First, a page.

They were there again at the War Remnant's Museum. This has a famous collection of photographs by the photojournalists of all different nationalities who were killed in action. They are incredibly moving. The atrocities on both sides were unspeakable. Young American soldiers, often barely out of their teens, with guns. Vietnamese of all ages, right from very young boys and girls, prepared to do anything to liberate themselves.

They built a series of tunnels in a farming area strategically close to Saigon called Cu Chi. These had been started under French occupation and were extended and expanded when the Americans arrived. They have been enlarged so that tourists can crawl through them, which we did.

Just ahead of us there was an ex-British squaddie now living in Thailand with his very young Thai girlfriend. He had been very gallantly carrying her pink handbag for her, but when she looked reluctant to enter the tunnels he became a lot less gallant and insisted. Halfway through she started having what sounded (from behind a Canadian tourist) like a panic attack. Lots of squeaking and squawking from her and gruff commands from him. When she calmed down a bit he got her to take a photo of him. She was still unwilling and there was more squeaking and squawking. Meanwhile the queue of crawling tourists was backing up. People were shouting from behind to get a move on. Even enlarged the tunnels were extremely hot, parts of them unlit and very uncomfortable.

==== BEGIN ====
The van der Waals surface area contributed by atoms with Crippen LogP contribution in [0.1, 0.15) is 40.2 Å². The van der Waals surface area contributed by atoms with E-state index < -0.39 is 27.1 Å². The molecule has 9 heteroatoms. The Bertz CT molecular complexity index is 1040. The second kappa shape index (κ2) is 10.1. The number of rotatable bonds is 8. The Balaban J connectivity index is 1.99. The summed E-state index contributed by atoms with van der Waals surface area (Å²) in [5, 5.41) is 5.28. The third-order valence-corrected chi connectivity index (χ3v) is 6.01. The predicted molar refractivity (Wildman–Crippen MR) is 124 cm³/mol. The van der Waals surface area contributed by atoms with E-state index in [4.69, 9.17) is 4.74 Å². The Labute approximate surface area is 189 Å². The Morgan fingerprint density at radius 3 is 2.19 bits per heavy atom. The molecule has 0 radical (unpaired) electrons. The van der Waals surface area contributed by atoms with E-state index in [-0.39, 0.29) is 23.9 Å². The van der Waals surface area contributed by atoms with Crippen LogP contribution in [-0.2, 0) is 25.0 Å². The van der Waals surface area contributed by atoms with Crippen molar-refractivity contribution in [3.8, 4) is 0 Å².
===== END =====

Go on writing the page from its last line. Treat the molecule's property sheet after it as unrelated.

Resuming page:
I've mentioned the bread. Noodle soup is the other big hitter in Vietnam. On every street you can find someone with a tiny stall accompanied by tiny plastic stools and tiny tables. Little outside restaurants, like play areas for children. When you've chosen the one you fancy most, we usually do this by going to the one that looks busiest, you make your order and squat down on a mini stool.